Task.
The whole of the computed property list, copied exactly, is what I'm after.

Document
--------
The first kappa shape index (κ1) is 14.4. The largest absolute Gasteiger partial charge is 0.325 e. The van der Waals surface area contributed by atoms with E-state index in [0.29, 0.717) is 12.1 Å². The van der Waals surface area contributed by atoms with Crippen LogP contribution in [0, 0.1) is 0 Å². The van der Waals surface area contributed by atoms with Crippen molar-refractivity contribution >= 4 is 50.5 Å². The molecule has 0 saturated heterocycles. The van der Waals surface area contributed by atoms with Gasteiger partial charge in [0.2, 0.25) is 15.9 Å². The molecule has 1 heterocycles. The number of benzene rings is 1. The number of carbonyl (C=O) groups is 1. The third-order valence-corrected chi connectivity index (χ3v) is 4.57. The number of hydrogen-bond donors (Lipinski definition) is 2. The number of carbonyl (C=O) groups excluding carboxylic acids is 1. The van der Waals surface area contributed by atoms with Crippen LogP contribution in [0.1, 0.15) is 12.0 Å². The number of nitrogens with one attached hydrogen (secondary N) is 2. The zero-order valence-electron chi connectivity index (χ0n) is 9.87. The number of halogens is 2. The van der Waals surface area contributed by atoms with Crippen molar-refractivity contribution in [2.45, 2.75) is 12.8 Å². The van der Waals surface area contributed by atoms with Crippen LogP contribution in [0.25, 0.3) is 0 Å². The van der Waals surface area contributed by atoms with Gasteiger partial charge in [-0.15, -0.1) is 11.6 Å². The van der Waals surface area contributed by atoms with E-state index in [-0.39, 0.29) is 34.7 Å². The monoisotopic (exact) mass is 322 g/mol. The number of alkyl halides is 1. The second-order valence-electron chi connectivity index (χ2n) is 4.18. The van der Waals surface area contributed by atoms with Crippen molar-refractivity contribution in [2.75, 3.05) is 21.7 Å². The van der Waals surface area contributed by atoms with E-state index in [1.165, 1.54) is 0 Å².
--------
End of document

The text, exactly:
The first kappa shape index (κ1) is 14.4. The largest absolute Gasteiger partial charge is 0.325 e. The van der Waals surface area contributed by atoms with E-state index in [0.29, 0.717) is 12.1 Å². The van der Waals surface area contributed by atoms with Crippen LogP contribution in [0, 0.1) is 0 Å². The van der Waals surface area contributed by atoms with Crippen molar-refractivity contribution >= 4 is 50.5 Å². The molecule has 0 saturated heterocycles. The van der Waals surface area contributed by atoms with Gasteiger partial charge in [0.2, 0.25) is 15.9 Å². The molecule has 1 heterocycles. The number of benzene rings is 1. The number of carbonyl (C=O) groups is 1. The third-order valence-corrected chi connectivity index (χ3v) is 4.57. The number of hydrogen-bond donors (Lipinski definition) is 2. The number of carbonyl (C=O) groups excluding carboxylic acids is 1. The van der Waals surface area contributed by atoms with Crippen LogP contribution in [0.1, 0.15) is 12.0 Å². The number of nitrogens with one attached hydrogen (secondary N) is 2. The zero-order valence-electron chi connectivity index (χ0n) is 9.87. The number of halogens is 2. The van der Waals surface area contributed by atoms with Crippen molar-refractivity contribution in [2.45, 2.75) is 12.8 Å². The van der Waals surface area contributed by atoms with Crippen LogP contribution in [0.25, 0.3) is 0 Å². The van der Waals surface area contributed by atoms with Gasteiger partial charge in [-0.15, -0.1) is 11.6 Å². The van der Waals surface area contributed by atoms with E-state index in [-0.39, 0.29) is 34.7 Å². The monoisotopic (exact) mass is 322 g/mol. The number of alkyl halides is 1. The second-order valence-electron chi connectivity index (χ2n) is 4.18. The van der Waals surface area contributed by atoms with Crippen molar-refractivity contribution in [2.75, 3.05) is 21.7 Å². The van der Waals surface area contributed by atoms with E-state index in [1.165, 1.54) is 0 Å².